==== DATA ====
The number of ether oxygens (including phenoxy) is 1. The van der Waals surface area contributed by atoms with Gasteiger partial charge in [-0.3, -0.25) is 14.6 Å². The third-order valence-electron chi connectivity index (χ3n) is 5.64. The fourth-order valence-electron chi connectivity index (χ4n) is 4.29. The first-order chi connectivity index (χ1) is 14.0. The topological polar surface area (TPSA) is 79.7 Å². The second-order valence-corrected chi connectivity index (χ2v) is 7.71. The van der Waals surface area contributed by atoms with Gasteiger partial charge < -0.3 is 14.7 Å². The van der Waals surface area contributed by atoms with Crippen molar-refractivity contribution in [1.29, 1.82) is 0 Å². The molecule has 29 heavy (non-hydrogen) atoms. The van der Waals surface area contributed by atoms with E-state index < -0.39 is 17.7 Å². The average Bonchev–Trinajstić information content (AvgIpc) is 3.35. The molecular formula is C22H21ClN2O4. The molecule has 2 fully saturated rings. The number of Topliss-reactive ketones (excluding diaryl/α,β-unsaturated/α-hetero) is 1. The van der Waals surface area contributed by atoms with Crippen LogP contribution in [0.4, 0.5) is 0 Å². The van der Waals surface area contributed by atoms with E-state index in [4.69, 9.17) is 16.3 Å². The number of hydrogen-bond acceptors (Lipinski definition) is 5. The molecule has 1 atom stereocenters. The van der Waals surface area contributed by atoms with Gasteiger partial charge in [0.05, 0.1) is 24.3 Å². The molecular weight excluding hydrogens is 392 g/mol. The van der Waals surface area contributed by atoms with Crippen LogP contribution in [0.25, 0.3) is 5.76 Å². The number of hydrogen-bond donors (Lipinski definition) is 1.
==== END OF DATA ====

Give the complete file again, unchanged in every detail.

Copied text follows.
The number of ether oxygens (including phenoxy) is 1. The van der Waals surface area contributed by atoms with Gasteiger partial charge in [-0.3, -0.25) is 14.6 Å². The third-order valence-electron chi connectivity index (χ3n) is 5.64. The fourth-order valence-electron chi connectivity index (χ4n) is 4.29. The first-order chi connectivity index (χ1) is 14.0. The topological polar surface area (TPSA) is 79.7 Å². The second-order valence-corrected chi connectivity index (χ2v) is 7.71. The van der Waals surface area contributed by atoms with Gasteiger partial charge < -0.3 is 14.7 Å². The van der Waals surface area contributed by atoms with Crippen molar-refractivity contribution in [1.29, 1.82) is 0 Å². The molecule has 29 heavy (non-hydrogen) atoms. The van der Waals surface area contributed by atoms with E-state index < -0.39 is 17.7 Å². The average Bonchev–Trinajstić information content (AvgIpc) is 3.35. The molecular formula is C22H21ClN2O4. The molecule has 2 fully saturated rings. The number of Topliss-reactive ketones (excluding diaryl/α,β-unsaturated/α-hetero) is 1. The van der Waals surface area contributed by atoms with Crippen LogP contribution in [0.4, 0.5) is 0 Å². The van der Waals surface area contributed by atoms with E-state index in [4.69, 9.17) is 16.3 Å². The number of hydrogen-bond acceptors (Lipinski definition) is 5. The molecule has 1 atom stereocenters. The van der Waals surface area contributed by atoms with Gasteiger partial charge in [0.05, 0.1) is 24.3 Å². The molecular weight excluding hydrogens is 392 g/mol. The van der Waals surface area contributed by atoms with Crippen LogP contribution in [0.25, 0.3) is 5.76 Å². The number of hydrogen-bond donors (Lipinski definition) is 1.